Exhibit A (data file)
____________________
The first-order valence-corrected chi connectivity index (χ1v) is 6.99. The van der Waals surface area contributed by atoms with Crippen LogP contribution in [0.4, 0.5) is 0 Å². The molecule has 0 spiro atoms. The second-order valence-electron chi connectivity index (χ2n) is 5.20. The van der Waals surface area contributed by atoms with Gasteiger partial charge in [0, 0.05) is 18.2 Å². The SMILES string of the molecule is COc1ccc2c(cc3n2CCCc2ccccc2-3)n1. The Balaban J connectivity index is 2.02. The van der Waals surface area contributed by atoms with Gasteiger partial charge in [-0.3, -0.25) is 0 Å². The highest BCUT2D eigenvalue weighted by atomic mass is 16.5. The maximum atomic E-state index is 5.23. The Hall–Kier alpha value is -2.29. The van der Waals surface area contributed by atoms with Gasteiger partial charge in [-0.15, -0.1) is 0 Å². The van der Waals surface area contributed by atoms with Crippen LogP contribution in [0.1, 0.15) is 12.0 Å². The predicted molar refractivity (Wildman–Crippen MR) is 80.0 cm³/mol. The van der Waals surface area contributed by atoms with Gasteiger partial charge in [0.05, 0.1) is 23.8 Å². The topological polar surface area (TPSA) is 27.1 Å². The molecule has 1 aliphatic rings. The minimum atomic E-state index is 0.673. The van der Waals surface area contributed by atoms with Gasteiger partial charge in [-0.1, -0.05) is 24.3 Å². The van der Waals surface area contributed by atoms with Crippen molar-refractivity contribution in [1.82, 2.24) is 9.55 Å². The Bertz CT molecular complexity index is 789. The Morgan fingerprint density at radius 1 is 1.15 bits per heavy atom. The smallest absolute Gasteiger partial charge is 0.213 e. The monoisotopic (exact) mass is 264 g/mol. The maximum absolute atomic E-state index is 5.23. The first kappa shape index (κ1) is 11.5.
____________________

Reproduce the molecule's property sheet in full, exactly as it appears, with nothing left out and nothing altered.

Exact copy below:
The first-order valence-corrected chi connectivity index (χ1v) is 6.99. The van der Waals surface area contributed by atoms with Crippen LogP contribution in [0.4, 0.5) is 0 Å². The molecule has 0 spiro atoms. The second-order valence-electron chi connectivity index (χ2n) is 5.20. The van der Waals surface area contributed by atoms with Gasteiger partial charge in [0, 0.05) is 18.2 Å². The SMILES string of the molecule is COc1ccc2c(cc3n2CCCc2ccccc2-3)n1. The Balaban J connectivity index is 2.02. The van der Waals surface area contributed by atoms with Gasteiger partial charge in [-0.3, -0.25) is 0 Å². The highest BCUT2D eigenvalue weighted by atomic mass is 16.5. The maximum atomic E-state index is 5.23. The Hall–Kier alpha value is -2.29. The van der Waals surface area contributed by atoms with Gasteiger partial charge in [-0.15, -0.1) is 0 Å². The van der Waals surface area contributed by atoms with Crippen LogP contribution in [0.1, 0.15) is 12.0 Å². The predicted molar refractivity (Wildman–Crippen MR) is 80.0 cm³/mol. The van der Waals surface area contributed by atoms with Gasteiger partial charge in [0.05, 0.1) is 23.8 Å². The topological polar surface area (TPSA) is 27.1 Å². The molecule has 1 aliphatic rings. The minimum atomic E-state index is 0.673. The van der Waals surface area contributed by atoms with Gasteiger partial charge in [-0.1, -0.05) is 24.3 Å². The van der Waals surface area contributed by atoms with Crippen molar-refractivity contribution in [1.82, 2.24) is 9.55 Å². The Bertz CT molecular complexity index is 789. The Morgan fingerprint density at radius 1 is 1.15 bits per heavy atom. The smallest absolute Gasteiger partial charge is 0.213 e. The monoisotopic (exact) mass is 264 g/mol. The maximum absolute atomic E-state index is 5.23. The first kappa shape index (κ1) is 11.5.